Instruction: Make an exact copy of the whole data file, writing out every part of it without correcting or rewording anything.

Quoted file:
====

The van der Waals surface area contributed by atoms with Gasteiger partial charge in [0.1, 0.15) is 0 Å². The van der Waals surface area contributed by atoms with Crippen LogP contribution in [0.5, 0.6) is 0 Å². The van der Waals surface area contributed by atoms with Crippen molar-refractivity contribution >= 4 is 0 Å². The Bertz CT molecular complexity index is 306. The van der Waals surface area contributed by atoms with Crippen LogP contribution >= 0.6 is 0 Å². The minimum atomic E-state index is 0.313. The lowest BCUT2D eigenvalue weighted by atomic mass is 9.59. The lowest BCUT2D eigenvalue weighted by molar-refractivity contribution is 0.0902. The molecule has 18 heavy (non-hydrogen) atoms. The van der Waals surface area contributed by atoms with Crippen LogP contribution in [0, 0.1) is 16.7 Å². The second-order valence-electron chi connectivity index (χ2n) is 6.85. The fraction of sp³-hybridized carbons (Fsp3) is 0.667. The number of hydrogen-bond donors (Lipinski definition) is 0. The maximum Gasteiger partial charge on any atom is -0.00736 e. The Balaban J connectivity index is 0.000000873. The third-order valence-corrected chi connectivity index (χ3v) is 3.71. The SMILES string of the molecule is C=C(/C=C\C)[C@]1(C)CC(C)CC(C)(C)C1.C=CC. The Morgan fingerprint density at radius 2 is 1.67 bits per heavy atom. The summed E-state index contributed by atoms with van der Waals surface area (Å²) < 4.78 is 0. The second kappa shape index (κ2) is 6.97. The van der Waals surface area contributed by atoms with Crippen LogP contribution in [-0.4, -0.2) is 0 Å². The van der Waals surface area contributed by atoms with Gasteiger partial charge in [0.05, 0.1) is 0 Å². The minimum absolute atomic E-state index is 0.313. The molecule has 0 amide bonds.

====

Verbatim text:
The van der Waals surface area contributed by atoms with Gasteiger partial charge in [0.1, 0.15) is 0 Å². The van der Waals surface area contributed by atoms with Crippen LogP contribution in [0.5, 0.6) is 0 Å². The van der Waals surface area contributed by atoms with Crippen molar-refractivity contribution >= 4 is 0 Å². The Bertz CT molecular complexity index is 306. The van der Waals surface area contributed by atoms with Crippen LogP contribution >= 0.6 is 0 Å². The minimum atomic E-state index is 0.313. The lowest BCUT2D eigenvalue weighted by atomic mass is 9.59. The lowest BCUT2D eigenvalue weighted by molar-refractivity contribution is 0.0902. The molecule has 18 heavy (non-hydrogen) atoms. The van der Waals surface area contributed by atoms with Crippen LogP contribution in [0, 0.1) is 16.7 Å². The second-order valence-electron chi connectivity index (χ2n) is 6.85. The fraction of sp³-hybridized carbons (Fsp3) is 0.667. The number of hydrogen-bond donors (Lipinski definition) is 0. The maximum Gasteiger partial charge on any atom is -0.00736 e. The Balaban J connectivity index is 0.000000873. The third-order valence-corrected chi connectivity index (χ3v) is 3.71. The SMILES string of the molecule is C=C(/C=C\C)[C@]1(C)CC(C)CC(C)(C)C1.C=CC. The Morgan fingerprint density at radius 2 is 1.67 bits per heavy atom. The summed E-state index contributed by atoms with van der Waals surface area (Å²) < 4.78 is 0. The second kappa shape index (κ2) is 6.97. The van der Waals surface area contributed by atoms with Crippen LogP contribution in [-0.4, -0.2) is 0 Å². The van der Waals surface area contributed by atoms with Gasteiger partial charge in [0.05, 0.1) is 0 Å². The minimum absolute atomic E-state index is 0.313. The molecule has 0 amide bonds.